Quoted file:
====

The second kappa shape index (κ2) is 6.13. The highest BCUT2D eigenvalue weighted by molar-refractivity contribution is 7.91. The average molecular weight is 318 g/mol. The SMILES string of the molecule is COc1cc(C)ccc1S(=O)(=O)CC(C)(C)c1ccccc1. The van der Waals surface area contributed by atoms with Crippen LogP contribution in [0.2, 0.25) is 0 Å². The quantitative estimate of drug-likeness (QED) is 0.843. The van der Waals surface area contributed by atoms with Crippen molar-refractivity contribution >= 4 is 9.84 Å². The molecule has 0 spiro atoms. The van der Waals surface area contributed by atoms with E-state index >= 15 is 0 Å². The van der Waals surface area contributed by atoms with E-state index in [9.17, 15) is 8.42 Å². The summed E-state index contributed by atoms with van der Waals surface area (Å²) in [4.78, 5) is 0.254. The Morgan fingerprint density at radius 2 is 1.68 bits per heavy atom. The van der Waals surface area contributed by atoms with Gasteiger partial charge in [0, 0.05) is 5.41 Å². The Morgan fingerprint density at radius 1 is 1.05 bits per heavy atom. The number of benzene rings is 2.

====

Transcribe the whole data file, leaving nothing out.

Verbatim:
The second kappa shape index (κ2) is 6.13. The highest BCUT2D eigenvalue weighted by molar-refractivity contribution is 7.91. The average molecular weight is 318 g/mol. The SMILES string of the molecule is COc1cc(C)ccc1S(=O)(=O)CC(C)(C)c1ccccc1. The van der Waals surface area contributed by atoms with Crippen LogP contribution in [0.2, 0.25) is 0 Å². The quantitative estimate of drug-likeness (QED) is 0.843. The van der Waals surface area contributed by atoms with Crippen molar-refractivity contribution >= 4 is 9.84 Å². The molecule has 0 spiro atoms. The van der Waals surface area contributed by atoms with E-state index >= 15 is 0 Å². The van der Waals surface area contributed by atoms with E-state index in [9.17, 15) is 8.42 Å². The summed E-state index contributed by atoms with van der Waals surface area (Å²) in [4.78, 5) is 0.254. The Morgan fingerprint density at radius 2 is 1.68 bits per heavy atom. The van der Waals surface area contributed by atoms with Gasteiger partial charge in [0, 0.05) is 5.41 Å². The Morgan fingerprint density at radius 1 is 1.05 bits per heavy atom. The number of benzene rings is 2.